In U.S. v. Edwards, the defendant was convicted of wire fraud, mail fraud, and money laundering arising out of an investment scheme in which Edwards promised investors astronomical returns of 75% to 800 %. Edwards claimed to own the First National bank of Georgia and he pitched his investment scheme by packaging it as a special investment scheme reserved for high net worth investors. Edwards told his victims that he could allow multiple small investors to pool their money and access these investments through his banking connections. He guaranteed the high yields were completely risk free because the money was only pledged and would never leave the bank he owned. In reality, the investment proceeds were used by Edwards in this federal white collar crime for extravagant personal expenditures including houses, cars and cruises.
Edwards was convicted following trial. His presentence report recommended restitution of $6,820,620 for victims. On appeal Edwards challenges his restitution order claiming the trial court should have asked the court to consider his dependents and financial condition in determining the amount of restitution. Second, he claimed the court should not have included in the restitution amount restitution to victims whose counts were dismissed at trial, and third the trial court should not have included restitution for losses to a victim for an unrelated real estate investment scheme.
The court of appeals held that the trial court did not err in imposing the full restitution without considering Edward’s financial condition. It held the trial court is prohibited from considering Edwards financial resources when determining the amount of restitution under the Mandatory Victim Restitution Act (MVRA), which expressly requires the court to grant the “full amount of restitution.”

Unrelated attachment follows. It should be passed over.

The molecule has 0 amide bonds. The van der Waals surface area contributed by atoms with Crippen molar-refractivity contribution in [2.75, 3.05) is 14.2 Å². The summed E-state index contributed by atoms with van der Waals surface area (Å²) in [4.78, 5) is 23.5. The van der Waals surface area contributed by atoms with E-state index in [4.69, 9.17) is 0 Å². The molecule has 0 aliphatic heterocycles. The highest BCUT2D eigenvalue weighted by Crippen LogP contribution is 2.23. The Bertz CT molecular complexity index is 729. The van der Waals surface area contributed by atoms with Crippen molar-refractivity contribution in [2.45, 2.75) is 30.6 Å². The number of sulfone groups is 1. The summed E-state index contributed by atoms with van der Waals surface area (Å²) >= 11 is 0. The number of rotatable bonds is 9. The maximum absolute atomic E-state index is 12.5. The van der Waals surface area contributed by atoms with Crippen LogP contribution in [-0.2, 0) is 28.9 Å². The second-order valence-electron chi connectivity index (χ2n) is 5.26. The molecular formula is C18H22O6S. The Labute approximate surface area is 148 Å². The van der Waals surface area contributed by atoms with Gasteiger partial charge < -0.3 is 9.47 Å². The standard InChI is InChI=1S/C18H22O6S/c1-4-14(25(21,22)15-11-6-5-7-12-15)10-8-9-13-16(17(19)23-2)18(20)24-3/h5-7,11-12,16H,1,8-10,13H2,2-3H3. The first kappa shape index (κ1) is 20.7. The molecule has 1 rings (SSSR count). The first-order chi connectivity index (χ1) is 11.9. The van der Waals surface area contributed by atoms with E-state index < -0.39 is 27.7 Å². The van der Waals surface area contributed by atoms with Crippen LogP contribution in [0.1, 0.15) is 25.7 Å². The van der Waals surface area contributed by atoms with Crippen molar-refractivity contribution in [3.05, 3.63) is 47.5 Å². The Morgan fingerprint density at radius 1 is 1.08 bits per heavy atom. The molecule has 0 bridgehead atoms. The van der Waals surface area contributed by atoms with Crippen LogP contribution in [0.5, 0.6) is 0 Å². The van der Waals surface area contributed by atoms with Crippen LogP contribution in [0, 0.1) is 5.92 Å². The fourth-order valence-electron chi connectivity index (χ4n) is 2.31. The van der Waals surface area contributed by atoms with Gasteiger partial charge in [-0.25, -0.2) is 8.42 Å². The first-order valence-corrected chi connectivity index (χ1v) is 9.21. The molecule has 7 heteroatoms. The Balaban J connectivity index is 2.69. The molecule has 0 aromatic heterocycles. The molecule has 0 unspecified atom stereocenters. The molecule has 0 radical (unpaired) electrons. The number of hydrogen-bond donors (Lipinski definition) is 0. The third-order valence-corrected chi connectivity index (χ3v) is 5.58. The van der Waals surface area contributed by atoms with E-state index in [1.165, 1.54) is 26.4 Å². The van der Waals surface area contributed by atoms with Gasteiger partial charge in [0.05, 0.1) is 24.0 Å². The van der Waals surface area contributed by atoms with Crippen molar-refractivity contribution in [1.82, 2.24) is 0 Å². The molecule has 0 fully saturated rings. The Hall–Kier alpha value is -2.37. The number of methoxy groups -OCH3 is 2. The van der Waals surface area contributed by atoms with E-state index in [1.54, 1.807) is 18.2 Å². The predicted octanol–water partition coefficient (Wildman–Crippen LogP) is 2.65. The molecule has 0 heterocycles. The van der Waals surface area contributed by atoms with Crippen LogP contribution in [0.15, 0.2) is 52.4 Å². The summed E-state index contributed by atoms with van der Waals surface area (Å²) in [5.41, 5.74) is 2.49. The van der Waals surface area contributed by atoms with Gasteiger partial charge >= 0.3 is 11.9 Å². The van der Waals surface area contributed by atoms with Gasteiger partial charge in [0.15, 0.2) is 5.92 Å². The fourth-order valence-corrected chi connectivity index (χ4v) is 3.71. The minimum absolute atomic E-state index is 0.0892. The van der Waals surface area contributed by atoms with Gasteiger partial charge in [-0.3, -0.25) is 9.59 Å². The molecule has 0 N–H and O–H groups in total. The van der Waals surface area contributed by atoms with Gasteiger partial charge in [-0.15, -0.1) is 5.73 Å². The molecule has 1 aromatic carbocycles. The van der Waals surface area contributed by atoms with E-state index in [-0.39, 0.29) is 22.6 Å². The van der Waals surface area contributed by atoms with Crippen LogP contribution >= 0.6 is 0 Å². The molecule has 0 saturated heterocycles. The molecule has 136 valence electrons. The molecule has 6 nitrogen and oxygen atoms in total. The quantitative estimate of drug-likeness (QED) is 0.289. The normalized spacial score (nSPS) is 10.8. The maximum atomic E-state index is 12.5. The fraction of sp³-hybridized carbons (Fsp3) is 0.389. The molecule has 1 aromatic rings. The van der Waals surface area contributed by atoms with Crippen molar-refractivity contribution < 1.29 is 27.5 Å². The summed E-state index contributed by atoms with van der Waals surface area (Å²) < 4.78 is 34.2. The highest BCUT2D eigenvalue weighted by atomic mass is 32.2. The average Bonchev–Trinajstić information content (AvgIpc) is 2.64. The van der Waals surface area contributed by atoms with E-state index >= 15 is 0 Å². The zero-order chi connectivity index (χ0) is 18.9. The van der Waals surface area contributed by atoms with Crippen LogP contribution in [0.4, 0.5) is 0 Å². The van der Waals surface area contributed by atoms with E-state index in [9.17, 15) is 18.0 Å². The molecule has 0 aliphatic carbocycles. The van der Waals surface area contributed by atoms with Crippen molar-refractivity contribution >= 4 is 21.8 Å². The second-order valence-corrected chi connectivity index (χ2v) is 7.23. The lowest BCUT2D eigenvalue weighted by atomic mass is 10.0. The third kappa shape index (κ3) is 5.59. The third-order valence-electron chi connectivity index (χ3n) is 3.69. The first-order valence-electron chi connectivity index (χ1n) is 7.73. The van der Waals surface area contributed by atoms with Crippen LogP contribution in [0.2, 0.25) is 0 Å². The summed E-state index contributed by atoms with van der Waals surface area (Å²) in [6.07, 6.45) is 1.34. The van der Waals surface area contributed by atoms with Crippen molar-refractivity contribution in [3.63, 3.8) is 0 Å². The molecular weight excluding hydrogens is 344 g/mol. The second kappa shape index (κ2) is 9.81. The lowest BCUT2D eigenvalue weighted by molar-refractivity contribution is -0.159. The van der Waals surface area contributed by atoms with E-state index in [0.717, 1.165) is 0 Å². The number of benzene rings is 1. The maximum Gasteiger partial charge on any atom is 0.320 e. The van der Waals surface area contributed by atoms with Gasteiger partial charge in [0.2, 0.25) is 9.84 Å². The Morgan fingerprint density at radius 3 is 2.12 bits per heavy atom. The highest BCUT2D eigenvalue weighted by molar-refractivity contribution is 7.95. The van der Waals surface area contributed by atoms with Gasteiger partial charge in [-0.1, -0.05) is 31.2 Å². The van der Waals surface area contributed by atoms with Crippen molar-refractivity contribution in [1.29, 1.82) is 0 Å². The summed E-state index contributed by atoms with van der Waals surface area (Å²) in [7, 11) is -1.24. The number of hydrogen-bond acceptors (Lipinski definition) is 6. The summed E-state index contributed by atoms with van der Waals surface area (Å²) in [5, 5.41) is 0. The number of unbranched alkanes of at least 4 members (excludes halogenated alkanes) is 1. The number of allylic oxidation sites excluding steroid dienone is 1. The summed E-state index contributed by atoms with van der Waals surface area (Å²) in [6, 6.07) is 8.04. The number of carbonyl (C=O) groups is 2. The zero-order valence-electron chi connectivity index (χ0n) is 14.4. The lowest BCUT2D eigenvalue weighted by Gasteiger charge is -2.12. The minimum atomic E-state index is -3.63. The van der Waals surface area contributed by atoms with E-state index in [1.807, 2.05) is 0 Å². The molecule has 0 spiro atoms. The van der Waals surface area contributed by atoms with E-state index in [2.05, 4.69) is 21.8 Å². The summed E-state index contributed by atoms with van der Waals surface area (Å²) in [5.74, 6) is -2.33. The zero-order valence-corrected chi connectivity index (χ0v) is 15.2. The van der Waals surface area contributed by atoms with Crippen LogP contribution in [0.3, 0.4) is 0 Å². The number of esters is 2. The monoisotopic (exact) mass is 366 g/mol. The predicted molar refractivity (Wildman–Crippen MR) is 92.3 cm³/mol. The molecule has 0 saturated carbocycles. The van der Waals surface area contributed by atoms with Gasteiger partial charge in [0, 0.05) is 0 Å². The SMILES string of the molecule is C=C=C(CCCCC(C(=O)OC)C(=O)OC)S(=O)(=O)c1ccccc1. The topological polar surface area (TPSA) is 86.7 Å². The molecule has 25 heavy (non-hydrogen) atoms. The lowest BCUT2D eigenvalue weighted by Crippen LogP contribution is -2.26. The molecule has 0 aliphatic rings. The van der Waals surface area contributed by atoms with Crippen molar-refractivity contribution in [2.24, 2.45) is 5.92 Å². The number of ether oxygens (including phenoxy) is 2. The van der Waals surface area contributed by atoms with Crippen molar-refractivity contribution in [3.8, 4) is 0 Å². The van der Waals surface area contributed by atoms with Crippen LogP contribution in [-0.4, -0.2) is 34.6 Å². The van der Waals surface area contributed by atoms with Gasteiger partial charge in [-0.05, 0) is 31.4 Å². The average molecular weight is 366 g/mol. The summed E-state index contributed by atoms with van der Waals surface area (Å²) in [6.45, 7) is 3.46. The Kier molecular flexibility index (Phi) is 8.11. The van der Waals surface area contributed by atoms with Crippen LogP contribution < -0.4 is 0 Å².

The court held that the trial court was correct in imposing restitution for a particular victim who was enticed to invest in a real estate transaction that was unrelated to the scheme charged in the indictment. Restitution may be ordered for a victim of an offense that does not result in a conviction. The court has authority to impose restitution for acts of related conduct for which the defendant was not convicted. The district court’s was upheld because the record shows the district court found the scheme was similar.
The court of appeals did reverse a restitution order to a particular group of victims “the Reece victims” because the district court failed to follow procedure for imposing restitution as to this group. The Reece victims were not mentioned in the presentence report. It only mentioned an amount of $850,000 to investor named Reece but gave no information about the four other alleged victims. The decision by the probation officer to transfer restitution from Reese to the other four alleged victims was not communicated to the court until the day before sentencing and was never communicated to Edwards. Furthermore the government failed to prove at sentencing that these individuals who were alleged victims were actually victims. Because the court of appeals found a procedural error, the court exercised its discretion in remanding the case to the district court for a hearing to determine whether the victims are entitled to restitution.